The figures for 1964 of approximately 2.2 billion dollars show further strength in the export as well as the domestic field. If it is true that Canada needs more export trade--and it obviously is--here is an industry that holds vast promise for the Canadian economy. No other industry is growing at this rate. No other industry comes close to the growth potential of the mineral industry in the decade ahead of us. Here, indeed, is an industry in which Canadians excel. It represents something we can do, something we should do, and something we must do.
I would like to stress one more point on the subject of the mineral industry in relation to Canada's export trade. Canada has a regular trade deficit, as we all know, with the United States. Between 60 and 65% of Canada's mineral exports go to the United States. The exchange returned from these exports in the past six years has been the largest single factor in keeping this deficit within manageable proportions.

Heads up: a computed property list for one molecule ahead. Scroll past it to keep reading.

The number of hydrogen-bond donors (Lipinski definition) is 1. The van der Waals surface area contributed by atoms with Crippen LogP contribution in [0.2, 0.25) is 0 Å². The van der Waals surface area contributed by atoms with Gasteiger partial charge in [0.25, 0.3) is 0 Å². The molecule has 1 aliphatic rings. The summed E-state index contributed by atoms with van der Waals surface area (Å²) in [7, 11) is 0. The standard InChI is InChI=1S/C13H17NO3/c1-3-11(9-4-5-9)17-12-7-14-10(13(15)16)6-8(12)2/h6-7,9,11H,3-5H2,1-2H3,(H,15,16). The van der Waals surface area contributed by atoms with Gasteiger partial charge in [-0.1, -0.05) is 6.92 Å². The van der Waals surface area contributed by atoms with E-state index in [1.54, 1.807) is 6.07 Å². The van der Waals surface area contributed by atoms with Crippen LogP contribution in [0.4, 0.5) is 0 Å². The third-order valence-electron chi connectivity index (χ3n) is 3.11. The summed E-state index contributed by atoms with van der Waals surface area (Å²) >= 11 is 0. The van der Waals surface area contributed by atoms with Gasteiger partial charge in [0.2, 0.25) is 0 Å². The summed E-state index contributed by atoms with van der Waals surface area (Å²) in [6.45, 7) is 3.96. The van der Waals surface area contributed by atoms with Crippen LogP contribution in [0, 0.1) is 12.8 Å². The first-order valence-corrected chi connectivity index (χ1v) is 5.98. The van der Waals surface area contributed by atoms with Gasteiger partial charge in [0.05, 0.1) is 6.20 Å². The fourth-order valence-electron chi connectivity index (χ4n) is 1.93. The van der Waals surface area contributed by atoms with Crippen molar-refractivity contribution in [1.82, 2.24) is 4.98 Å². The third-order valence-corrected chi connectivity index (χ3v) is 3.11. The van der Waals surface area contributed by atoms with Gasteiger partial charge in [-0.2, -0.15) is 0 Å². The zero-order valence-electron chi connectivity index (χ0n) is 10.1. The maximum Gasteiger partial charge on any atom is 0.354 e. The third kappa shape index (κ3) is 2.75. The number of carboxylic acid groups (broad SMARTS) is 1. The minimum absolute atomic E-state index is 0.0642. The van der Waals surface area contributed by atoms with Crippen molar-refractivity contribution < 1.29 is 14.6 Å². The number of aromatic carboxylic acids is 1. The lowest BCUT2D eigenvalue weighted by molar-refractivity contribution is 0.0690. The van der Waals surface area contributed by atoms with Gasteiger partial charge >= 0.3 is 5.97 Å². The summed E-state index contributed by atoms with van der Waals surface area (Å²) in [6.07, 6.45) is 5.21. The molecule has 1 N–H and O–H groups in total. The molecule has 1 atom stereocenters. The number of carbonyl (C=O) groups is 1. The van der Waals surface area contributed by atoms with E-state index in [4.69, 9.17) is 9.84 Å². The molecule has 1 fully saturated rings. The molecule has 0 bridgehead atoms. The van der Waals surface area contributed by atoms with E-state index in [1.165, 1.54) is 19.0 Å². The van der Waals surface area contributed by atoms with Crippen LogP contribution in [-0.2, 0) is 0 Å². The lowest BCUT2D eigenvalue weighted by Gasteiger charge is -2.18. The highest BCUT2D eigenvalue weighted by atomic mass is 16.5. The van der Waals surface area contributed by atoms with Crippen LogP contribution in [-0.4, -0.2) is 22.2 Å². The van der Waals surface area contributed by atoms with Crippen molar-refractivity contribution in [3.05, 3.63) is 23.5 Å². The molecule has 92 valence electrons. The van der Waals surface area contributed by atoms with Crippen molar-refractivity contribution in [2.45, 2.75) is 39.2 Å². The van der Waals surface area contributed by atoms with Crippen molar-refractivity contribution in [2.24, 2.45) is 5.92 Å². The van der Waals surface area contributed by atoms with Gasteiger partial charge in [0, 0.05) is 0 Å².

Against this economic background, it is a fortunate fact that Canada's surface has been merely scratched for minerals. If evidence of this were needed, it was supplied by Texas Gulf Sulphur just one year and one week ago today with the announcement of the discovery of a major copperzinc-silver orebody just a few miles from Timmins, a gold mining centre that has been world famous for more than half a century. New prospecting and exploration methods have reshaped the concept of mineral-seeking even in the older areas. And, in the last ten years, these new methods have also opened up huge new areas that have not been systematically prospected before.